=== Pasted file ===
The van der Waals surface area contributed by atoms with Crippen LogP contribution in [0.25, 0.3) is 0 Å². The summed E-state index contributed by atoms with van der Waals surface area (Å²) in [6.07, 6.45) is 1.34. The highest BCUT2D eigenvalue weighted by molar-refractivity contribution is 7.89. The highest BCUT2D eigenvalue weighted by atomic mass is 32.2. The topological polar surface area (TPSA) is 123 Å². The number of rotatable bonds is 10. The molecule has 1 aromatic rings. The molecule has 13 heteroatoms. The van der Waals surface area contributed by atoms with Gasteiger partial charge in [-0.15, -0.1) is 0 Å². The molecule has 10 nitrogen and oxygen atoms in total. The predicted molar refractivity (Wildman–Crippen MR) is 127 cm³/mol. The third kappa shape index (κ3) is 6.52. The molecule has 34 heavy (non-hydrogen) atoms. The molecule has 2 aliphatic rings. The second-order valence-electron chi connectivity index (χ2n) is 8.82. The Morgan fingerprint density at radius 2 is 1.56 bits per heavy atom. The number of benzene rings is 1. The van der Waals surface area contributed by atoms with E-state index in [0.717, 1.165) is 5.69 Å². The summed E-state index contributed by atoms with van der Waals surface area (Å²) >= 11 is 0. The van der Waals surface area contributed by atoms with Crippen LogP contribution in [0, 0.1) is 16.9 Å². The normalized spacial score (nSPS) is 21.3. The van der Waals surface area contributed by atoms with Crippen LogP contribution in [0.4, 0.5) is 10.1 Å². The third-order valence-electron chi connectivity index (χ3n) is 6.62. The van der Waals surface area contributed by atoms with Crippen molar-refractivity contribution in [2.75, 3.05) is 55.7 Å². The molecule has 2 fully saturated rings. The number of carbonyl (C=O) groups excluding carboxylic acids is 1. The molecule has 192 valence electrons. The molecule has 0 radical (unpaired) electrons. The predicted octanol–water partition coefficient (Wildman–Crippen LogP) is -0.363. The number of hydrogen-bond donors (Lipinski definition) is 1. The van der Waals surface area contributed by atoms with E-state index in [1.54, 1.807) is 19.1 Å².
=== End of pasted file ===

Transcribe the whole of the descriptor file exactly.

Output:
The van der Waals surface area contributed by atoms with Crippen LogP contribution in [0.25, 0.3) is 0 Å². The summed E-state index contributed by atoms with van der Waals surface area (Å²) in [6.07, 6.45) is 1.34. The highest BCUT2D eigenvalue weighted by molar-refractivity contribution is 7.89. The highest BCUT2D eigenvalue weighted by atomic mass is 32.2. The topological polar surface area (TPSA) is 123 Å². The number of rotatable bonds is 10. The molecule has 1 aromatic rings. The molecule has 13 heteroatoms. The van der Waals surface area contributed by atoms with Gasteiger partial charge in [-0.15, -0.1) is 0 Å². The molecule has 10 nitrogen and oxygen atoms in total. The predicted molar refractivity (Wildman–Crippen MR) is 127 cm³/mol. The third kappa shape index (κ3) is 6.52. The molecule has 34 heavy (non-hydrogen) atoms. The molecule has 2 aliphatic rings. The second-order valence-electron chi connectivity index (χ2n) is 8.82. The Morgan fingerprint density at radius 2 is 1.56 bits per heavy atom. The number of benzene rings is 1. The van der Waals surface area contributed by atoms with E-state index in [0.717, 1.165) is 5.69 Å². The summed E-state index contributed by atoms with van der Waals surface area (Å²) >= 11 is 0. The van der Waals surface area contributed by atoms with Crippen LogP contribution in [0, 0.1) is 16.9 Å². The normalized spacial score (nSPS) is 21.3. The van der Waals surface area contributed by atoms with Crippen LogP contribution in [0.4, 0.5) is 10.1 Å². The third-order valence-electron chi connectivity index (χ3n) is 6.62. The van der Waals surface area contributed by atoms with Crippen molar-refractivity contribution in [2.75, 3.05) is 55.7 Å². The molecule has 2 fully saturated rings. The number of carbonyl (C=O) groups excluding carboxylic acids is 1. The molecule has 192 valence electrons. The molecule has 0 radical (unpaired) electrons. The predicted octanol–water partition coefficient (Wildman–Crippen LogP) is -0.363. The number of hydrogen-bond donors (Lipinski definition) is 1. The van der Waals surface area contributed by atoms with E-state index in [1.54, 1.807) is 19.1 Å².